There's one thing that critics of Cameron agree upon that I want to question. It's the idea that their wealth and background disqualify them from being able to represent "ordinary" people. For example, Nadine Dorries worries that politicians are "distant from the people voting and can never truly represent them". And Tim Roache of Class says (about 18' in) that rich MPs can't make policy about poverty because they've never experienced it.
But if I go to the doctor with an ailment, the doctor doesn't need to have had the same illness if he's to cure me.I don't care what his medical history is, or whether he "feels my pain". What matters is that he has the knowledge to put me right. The same is true for most professions; expertise matters, not background.To paraphrase Arrigo Sacchi, you don't need to have been a horse to be a good jockey.
And history shows that posh MPs can serve working class interests. Leading members of the 1945-51 government such as Attlee, Dalton and Cripps were public schoolboys. But they contributed to the most radical leftist government we've had (a low bar, admittedly).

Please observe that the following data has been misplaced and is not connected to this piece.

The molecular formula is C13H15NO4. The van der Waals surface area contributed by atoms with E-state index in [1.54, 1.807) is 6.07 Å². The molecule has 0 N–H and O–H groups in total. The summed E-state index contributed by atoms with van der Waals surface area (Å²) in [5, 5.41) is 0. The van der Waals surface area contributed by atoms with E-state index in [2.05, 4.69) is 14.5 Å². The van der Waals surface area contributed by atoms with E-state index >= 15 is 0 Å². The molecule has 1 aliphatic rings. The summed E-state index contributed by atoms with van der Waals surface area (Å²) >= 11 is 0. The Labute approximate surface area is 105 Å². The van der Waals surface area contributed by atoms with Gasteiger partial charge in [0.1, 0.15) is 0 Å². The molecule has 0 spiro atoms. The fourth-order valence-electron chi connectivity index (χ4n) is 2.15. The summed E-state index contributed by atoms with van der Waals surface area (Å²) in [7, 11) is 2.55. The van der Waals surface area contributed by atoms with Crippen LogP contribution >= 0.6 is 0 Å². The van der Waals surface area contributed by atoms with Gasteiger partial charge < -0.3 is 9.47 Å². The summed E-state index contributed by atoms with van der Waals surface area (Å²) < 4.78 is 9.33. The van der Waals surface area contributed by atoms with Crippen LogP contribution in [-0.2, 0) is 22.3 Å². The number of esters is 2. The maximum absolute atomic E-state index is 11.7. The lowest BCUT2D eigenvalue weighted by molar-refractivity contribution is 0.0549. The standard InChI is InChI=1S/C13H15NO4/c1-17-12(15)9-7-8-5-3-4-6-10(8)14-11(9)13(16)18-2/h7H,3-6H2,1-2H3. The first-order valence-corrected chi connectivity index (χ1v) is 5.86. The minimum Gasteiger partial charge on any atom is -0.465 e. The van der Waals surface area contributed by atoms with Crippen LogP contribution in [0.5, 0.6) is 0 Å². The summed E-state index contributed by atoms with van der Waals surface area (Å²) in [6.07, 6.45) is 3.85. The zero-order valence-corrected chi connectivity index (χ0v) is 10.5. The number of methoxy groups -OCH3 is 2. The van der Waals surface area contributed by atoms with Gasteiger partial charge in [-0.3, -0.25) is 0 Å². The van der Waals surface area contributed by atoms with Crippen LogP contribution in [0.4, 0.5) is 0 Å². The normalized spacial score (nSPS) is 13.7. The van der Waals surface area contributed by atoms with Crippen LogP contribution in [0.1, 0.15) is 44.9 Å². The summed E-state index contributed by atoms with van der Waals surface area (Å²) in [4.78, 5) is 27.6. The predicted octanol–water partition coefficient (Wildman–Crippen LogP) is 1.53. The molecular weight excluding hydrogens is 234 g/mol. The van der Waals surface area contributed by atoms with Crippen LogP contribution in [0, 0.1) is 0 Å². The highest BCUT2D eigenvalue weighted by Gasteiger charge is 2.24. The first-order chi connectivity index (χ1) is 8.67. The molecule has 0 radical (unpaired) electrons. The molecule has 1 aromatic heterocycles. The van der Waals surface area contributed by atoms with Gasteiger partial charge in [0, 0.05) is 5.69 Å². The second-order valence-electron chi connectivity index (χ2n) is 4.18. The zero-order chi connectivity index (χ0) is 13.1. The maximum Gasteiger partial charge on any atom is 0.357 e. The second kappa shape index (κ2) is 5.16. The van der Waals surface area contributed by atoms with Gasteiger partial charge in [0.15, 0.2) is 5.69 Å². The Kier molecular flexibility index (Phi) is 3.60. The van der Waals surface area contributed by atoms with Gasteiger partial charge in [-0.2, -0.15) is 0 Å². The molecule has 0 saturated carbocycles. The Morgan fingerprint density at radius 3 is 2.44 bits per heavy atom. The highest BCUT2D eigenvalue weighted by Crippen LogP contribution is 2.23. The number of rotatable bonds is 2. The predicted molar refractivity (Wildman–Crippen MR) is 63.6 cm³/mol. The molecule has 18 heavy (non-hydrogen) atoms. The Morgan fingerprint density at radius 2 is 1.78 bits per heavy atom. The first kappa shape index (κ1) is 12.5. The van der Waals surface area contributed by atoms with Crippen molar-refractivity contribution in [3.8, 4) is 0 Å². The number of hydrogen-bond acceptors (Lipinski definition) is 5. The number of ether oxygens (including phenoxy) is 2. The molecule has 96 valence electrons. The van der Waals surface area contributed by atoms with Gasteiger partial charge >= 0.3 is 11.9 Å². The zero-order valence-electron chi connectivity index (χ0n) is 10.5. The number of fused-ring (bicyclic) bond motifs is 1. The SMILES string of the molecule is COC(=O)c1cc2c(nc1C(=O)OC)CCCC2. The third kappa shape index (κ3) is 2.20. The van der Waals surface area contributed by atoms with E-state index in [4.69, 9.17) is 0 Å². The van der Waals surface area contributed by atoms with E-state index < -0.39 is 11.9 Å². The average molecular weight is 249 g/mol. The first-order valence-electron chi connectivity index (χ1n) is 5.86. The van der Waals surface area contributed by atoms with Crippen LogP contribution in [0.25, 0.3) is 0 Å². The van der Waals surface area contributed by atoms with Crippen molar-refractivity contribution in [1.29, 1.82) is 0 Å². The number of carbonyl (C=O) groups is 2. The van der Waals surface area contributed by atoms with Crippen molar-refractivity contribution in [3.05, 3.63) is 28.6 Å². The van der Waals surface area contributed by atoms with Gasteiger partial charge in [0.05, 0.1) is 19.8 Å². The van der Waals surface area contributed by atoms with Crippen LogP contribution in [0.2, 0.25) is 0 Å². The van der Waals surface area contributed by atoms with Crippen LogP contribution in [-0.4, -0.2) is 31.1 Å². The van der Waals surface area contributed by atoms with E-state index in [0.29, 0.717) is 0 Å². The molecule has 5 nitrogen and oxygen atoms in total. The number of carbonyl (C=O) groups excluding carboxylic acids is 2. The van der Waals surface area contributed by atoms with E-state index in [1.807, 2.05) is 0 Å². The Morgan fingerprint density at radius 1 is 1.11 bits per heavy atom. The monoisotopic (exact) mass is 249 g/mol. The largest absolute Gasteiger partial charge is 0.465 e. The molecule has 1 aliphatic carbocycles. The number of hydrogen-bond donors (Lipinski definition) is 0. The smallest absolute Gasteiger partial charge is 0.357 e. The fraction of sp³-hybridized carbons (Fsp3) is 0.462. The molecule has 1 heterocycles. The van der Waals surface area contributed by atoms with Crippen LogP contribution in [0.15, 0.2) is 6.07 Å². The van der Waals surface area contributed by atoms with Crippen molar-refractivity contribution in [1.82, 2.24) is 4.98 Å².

Why, then, are Dorries and Roache - and countless others - concerned that politicians be more representative or "engaged" with voters? I fear there are two unpleasant things at work here.
One is a conception of politics as a pure marketing exercise. The question of whether MPs are in touch" with voters serves to deflect attention from the tougher question of which actual policies best advance the interest of the worst-off. I suspect Dorries did not go into the jungle out of a desire to promote effective anti-poverty policies.
Secondly, there's a belief that the only knowledge that matters is direct experience; Tim seems to think that only the poor can truly understand poverty.This is doubtful. And what's even more doubtful - in fact plain wrong - is that direct experience of poverty is necessary to know which policies are best to relieve poverty.